I still have the first pink ribbon I ever wore. It was one of those cloth ribbons put together with a safety pin. Now I wear it to remind myself of why I got involved in breast cancer advocacy, to remember the people I’ve lost to this disease, to honor those who are striving to make a difference, and to stand for thoughtful consideration of what is working and what is not working in pink ribbon culture.

    I agree with you that wearing pink is a personal choice. But the outcomes of what has become of the pink ribbon as an industry and a culture are more social than personal. These consequences inevitably impact where this war on breast cancer is going, and whether there is any real hope that we’ll make progress toward the eradication of breast cancer or other cancers. Anti-pink is a call to “think about pink”–to look at all of the outcomes of how we as a society are organizing around the cause of breast cancer, the positives and the negatives, so that we might recalibrate our actions to make the most of the positives and minimize the negatives.

    Thank you for furthering this discussion.

  • It dawned on me over the past couple of weeks that some of the issues that I am dealing with regarding my employer’s complete lack of empathy or understanding are likely related to the Pink celebrations. Breast cancer is no big deal! You wear a pink feather boa and a pink wig to a run and it’s all better. Breast cancer is “the good kind” and I’m oh so LUCKY that’s what I got… Get OVER it, Denise. You were cured the day after chemo ended back in March 2010 and now it’s time to get back to being your former productive member of society. Big deal if your waist long hair is gone. Big deal if you are scarred, scared and tattooed. Big deal if you’re broke. Big deal if your face has aged te years and you’re packing 30lbs extra… You got the GOOD cancer!!!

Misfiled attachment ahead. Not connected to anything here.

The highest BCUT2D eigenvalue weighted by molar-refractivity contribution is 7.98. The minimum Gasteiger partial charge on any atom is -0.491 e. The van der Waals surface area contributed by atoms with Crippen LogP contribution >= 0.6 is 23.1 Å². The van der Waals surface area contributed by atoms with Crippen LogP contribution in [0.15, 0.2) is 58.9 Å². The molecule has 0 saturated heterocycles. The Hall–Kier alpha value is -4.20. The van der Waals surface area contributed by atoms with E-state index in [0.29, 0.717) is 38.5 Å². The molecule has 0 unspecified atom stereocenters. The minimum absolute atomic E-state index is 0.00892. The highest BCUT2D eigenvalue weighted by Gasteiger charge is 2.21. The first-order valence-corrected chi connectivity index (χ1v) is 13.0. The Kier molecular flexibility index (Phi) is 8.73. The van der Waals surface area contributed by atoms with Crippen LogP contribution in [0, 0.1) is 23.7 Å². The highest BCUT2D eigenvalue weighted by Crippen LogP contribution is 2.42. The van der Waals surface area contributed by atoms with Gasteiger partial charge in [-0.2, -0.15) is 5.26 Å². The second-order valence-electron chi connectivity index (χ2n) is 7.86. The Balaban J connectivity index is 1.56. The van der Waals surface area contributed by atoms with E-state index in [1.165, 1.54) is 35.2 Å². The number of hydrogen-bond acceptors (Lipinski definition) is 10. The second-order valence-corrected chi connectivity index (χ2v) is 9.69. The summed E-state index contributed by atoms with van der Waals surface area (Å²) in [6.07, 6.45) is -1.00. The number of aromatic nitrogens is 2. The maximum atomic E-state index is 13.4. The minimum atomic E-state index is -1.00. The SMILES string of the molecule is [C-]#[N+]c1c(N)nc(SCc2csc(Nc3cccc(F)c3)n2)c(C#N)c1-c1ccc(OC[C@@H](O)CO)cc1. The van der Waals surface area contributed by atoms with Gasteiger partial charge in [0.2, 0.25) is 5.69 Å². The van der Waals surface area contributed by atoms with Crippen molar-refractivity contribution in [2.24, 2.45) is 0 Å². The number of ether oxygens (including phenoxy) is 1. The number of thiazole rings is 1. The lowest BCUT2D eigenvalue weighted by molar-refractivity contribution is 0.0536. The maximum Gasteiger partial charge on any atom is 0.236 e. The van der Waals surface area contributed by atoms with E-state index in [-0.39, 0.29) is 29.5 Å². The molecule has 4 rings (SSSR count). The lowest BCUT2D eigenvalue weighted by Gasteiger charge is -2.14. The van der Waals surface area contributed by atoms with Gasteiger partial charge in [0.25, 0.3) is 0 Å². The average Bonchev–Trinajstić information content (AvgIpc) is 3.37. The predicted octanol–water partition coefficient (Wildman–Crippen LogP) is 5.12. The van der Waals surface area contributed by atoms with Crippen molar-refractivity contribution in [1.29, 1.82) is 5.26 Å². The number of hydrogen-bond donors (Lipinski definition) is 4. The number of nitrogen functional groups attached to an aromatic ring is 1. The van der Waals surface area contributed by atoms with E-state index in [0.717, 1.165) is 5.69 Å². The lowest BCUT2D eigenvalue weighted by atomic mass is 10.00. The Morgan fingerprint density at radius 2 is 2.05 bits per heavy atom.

Well, there doesn’t seem to be any connection between the pink parties and what I’m still going through. The side effects, the depression, the financial trauma, the PTSD, the complete loss of identity, ego and physical self.

    My life has become nothing but tests, pills and doctors.

    When I see the pinkification of breast cancer, I don’t see pink anymore.

    I see red.

  • Anna and Gayle,
    Thank you for your comments, both. (I’d hate to call this a “sensitive” issue, but came close.) What’s clear is that how we represent breast cancer matters in ways non-trivial, for reasons including those Gayle articulates in her comment and thought-provoking book on the subject.

  • Elaine,

    I don’t think it’s helpful at all to try to divide people into “pro-pink” and “anti-pink.” When the dominant cultural message about breast cancer becomes fashion shows and beauty contests, that leaves no room for stories that don’t fit in with this narrative. And calling people “anti-pink” only increases the marginalization of people who are already left out of this message. What I advocate for is that we make space for EVERYONE’s stories to be heard, no matter what color they are.

    And on a purely objective criteria, what progress toward a cure has all of this pink brought us?

  • Elaine, I think that any organization should be above critique. That doesn’t make people “divisive” or “anti-pink.” In fact, I believe that labeling people who speak out about organizations like Komen as “anti-pink” is much more damaging and divisive.

    I am not sure I agree with you about real progress. 40,000 women in the US continue to die of this disease every year and that number has not changed significantly. This fact is very glossed over by Komen, who calls itself “for the Cure” but continues to emphasize “feel good” events.

    If you’d like to read an evaluation of what Komen does vs what it claims to do, I suggest you start with this mutli-part series from Cancer Culture Chronicles.